In June 2015, Morningside Opera, Harlem Opera Theater, and The Harlem Chamber Players will collaborate on a concert performance of the 1914 opera, Voodoo, by composer-librettist H. Lawrence Freeman. Dubbed "the colored Wagner" by a contemporary journalist, Freeman's work – blending western classical music with American and African-American subjects and musical styles – offers a fresh perspective on the performing arts of the Harlem Renaissance.
We are currently soliciting unpublished, quality research articles/case studies in the fields of ELT, Linguistics, Literature, Discourse and Translation Studies for the forthcoming [April-June, 2015] issue of the IJ-ELTS.
The papers can address issues in/related to the following research disciplines-
1. English Language Teaching
2. English Language Teaching and Learning in the Digital Age
3. Teaching English for Specific Purposes/ Academic Purposes
4. Effective Teaching Methodologies in Language, Literature & Translation Studies Classrooms
5. Language , Literature and Translation Assessment and Testing
6. Issues in Translation
7. Theoretical reflections on Translation
The University of Texas at Arlington is proud to announce the 3rd Annual UTA English Graduate Conference on April 3, 2015
Title: "Navigations and Narrations: Exploring Space and Place"
Keynote Speaker: Dr. Nathanael O'Reilly, Texas Christian University
This session at the RMMLA, 2015 is open to papers on contemporary global film in/through which social identities are mediated. Interdisciplinary readings are preferred, and, 'film' is defined broadly to include documentaries, feature film, and short film. Films may be transnationally circulating, or, regionally bound, but raise theoretically interesting questions about identities.
E-mail 200-300 word proposals by **April 1, 2015** to firstname.lastname@example.org. Proposals will not be acknowledged, but all submissions will be notified of decision by mid-April upon due review.
The annual meeting will be held October 8-10, 2015, in Santa Fe, New Mexico.
WisCon, the world's leading feminist science fiction convention, invites scholars of all descriptions to propose programming for its academic track. We invite proposals from anyone with a scholarly interest in the intersections of gender, sexuality, race, class, and disability with science fiction – broadly defined – in literature, media, and culture. We would especially welcome scholarship on the work of 2015's guests of honor, Alaya Dawn Johnson and Kim Stanley Robinson, and on the histories and cultures of feminist and social-justice-oriented fan communities.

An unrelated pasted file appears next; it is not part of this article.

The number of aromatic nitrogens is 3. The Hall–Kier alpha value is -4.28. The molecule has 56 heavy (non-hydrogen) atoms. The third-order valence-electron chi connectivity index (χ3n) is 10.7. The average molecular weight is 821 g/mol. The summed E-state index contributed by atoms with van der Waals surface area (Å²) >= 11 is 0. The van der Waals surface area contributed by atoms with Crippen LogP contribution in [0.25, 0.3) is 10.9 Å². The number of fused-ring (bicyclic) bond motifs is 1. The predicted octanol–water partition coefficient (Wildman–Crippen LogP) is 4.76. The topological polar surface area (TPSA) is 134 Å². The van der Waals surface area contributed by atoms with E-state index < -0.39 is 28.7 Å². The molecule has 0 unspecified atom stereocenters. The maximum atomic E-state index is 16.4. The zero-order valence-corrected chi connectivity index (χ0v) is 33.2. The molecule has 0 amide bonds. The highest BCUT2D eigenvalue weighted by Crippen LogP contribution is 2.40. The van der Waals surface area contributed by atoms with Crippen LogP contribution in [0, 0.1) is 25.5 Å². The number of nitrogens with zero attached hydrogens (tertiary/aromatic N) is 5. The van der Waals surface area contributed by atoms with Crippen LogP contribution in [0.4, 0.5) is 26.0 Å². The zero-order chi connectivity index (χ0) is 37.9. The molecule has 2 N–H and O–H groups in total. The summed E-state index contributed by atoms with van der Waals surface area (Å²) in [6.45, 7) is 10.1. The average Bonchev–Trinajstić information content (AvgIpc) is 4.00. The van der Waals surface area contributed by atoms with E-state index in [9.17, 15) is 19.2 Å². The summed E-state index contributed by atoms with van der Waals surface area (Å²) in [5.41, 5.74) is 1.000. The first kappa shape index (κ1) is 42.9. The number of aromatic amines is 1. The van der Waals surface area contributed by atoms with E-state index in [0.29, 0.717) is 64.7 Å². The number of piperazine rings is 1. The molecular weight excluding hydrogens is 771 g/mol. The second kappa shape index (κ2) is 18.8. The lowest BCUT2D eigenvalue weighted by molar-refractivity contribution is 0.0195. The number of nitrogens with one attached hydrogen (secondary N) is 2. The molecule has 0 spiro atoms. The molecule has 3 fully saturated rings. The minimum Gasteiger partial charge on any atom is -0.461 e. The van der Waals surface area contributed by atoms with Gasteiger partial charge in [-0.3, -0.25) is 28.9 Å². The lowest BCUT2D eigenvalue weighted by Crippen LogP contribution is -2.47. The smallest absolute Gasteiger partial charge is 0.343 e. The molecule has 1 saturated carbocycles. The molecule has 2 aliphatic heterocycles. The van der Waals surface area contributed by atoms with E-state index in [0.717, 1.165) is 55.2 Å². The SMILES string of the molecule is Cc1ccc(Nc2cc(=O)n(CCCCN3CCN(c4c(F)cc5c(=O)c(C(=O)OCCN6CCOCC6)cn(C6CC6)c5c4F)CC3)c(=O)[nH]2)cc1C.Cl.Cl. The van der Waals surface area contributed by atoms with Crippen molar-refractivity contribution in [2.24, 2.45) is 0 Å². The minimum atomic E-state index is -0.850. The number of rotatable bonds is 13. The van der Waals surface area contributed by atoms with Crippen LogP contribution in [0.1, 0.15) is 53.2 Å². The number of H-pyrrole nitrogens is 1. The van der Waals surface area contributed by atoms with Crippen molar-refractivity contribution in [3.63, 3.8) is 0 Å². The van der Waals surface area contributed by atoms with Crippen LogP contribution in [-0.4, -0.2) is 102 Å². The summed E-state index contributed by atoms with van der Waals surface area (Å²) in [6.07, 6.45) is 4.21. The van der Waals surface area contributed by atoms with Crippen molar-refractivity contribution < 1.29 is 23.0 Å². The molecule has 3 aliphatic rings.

We invite proposals for an MLA special session on "Peripheral Aesthetics and World Literature" – Annual Convention of the Modern Language Association, Austin, Texas, January 7-10, 2016. In addition, a journal special issue/edited volume on the topic is being considered. An outline of the project is given below. Please send 300-400 abstracts and queries to Auritro Majumder (email@example.com) and Sourit Bhattacharya (firstname.lastname@example.org) by March 10, 2015.
This year's MMLA Animals in Literature and Film panel invites papers engaging this year's conference theme "Arts and Sciences," and especially the connection between the history of science and animals.
Papers might consider eighteenth- or nineteenth-century natural history writing and/or collection practices; contemporary or historical discourse around animal experimentation; conceptual issues of animacy, animality, and/or "life"; taxidermy; issues of animality or personhood in contemporary science, medicine, literature, or film; issues of extinction and/or species revival; or figures of "monstrous animals" produced by science, from Frankenstein to Godzilla to the dinosaurs reanimated to populate Jurassic Park.
This panel seeks interesting and innovative papers in the field of adaptation studies. As Linda Hutcheon writes in A Theory of Adaptation, adapters "are just as likely to want to contest the aesthetic or political values of the adapted text as to pay homage." Our panelists will explore the political uses to which adaptation is put, considering why and how authors adapt specific texts for political purposes. We will consider the possibilities and limitations of using adaptation as a political tool.
The University of Seville (Spain) will host a Conference on Literature, Language, and Translation "liLETRAd" on 7 and 8 July 2015. Bringing together the three most important facets of language transmission and teaching in a multidisciplinary event, experts from a variety of countries and continents will meet to discuss the scientifically-relevant topics that are of interest to students, teachers and other professionals. In this spirit, the Conference covers a wide range of emblematic points of discussion. For registration information, please see the links below. Papers may be presented in Spanish, English, French, German, Italian and Portuguese.
Comparative Literature is a dynamic, interdisciplinary field with a global reach. Its roots can be traced to classical philology, but its modern incarnation can probably be found in Goethe's early 19th-century concept of "world literature" (Weltliterature), in which he refers to the international circulation, reception, interpretation, and influence of ideas and the arts beyond cultural boundaries, an idea both poignant and prescient in our age of global communication.